Yokaiden: Volume 1
Del Rey, 2008 (2008)
Reviewed by Ricki Marking-Camuto
ost original manga tell more Western stories, even though they are using an Eastern style of drawing. Nina Matsumoto, however, has used an Eastern story for her first published manga,
, but the humor in it is pure Western.
amachi is obsessed with monsters, or, to use the Japanese folk lore term,
. With his trusty copy of Inukai Mizuki's
100 Yokai Tales
, Hamachi sets off to try to meet some in the forest behind his house. He gets much more than he could have hoped for when he finds a Kappa caught in a trap. Hamachi frees the being by cutting off its leg. The Kappa vows revenge on whomever set the traps. When Hamachi returns home, he learns that his grandmother is the culprit.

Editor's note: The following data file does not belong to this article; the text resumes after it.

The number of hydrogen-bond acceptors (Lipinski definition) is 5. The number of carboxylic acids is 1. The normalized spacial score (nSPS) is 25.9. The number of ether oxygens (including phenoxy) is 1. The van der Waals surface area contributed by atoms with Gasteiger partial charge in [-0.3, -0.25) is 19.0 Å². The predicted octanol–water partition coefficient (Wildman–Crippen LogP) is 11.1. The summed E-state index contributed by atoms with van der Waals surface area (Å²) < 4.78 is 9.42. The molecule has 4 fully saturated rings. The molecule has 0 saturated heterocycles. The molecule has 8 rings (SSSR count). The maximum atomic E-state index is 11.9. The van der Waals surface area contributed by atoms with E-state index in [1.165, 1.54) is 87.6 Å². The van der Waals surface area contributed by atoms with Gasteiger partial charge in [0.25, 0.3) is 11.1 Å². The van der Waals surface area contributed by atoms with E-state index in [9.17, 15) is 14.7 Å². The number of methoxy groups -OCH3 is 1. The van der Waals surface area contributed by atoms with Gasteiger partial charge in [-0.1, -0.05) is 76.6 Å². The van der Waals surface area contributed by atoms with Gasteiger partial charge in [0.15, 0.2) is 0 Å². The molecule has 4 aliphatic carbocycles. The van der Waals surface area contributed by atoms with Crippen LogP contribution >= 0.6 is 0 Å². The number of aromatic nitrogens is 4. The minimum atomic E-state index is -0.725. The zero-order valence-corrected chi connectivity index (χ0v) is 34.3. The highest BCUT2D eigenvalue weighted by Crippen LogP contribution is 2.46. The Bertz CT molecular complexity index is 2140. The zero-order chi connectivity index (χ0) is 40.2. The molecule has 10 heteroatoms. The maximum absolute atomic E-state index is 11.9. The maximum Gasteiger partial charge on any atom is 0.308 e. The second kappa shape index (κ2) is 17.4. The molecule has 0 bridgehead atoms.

fter her mysterious death, Hamachi, now an orphan, sets out to find her killer by venturing into the world of the yokai. There, his dreams of befriending yokai start to come true, but he also finds himself up against monsters he never imagined.
is funny. Matsumoto has an uncanny sense of humor and knows how to bring it out in her dialogue and illustrations. Even the scarier yokai are drawn in a comical manner, which just adds to the hilarity of the story. Matsumoto also gently pokes fun at many manga stereotypes, like the young hero who befriends and joins up with everyone he meets along the way and the strong, Fabio-like monster hunter who will do anything for food.
ny manga fan looking for a fast, fun, and funny read should check out
. Nina Matsumoto is definitely an American manga-ka to keep an eye on.
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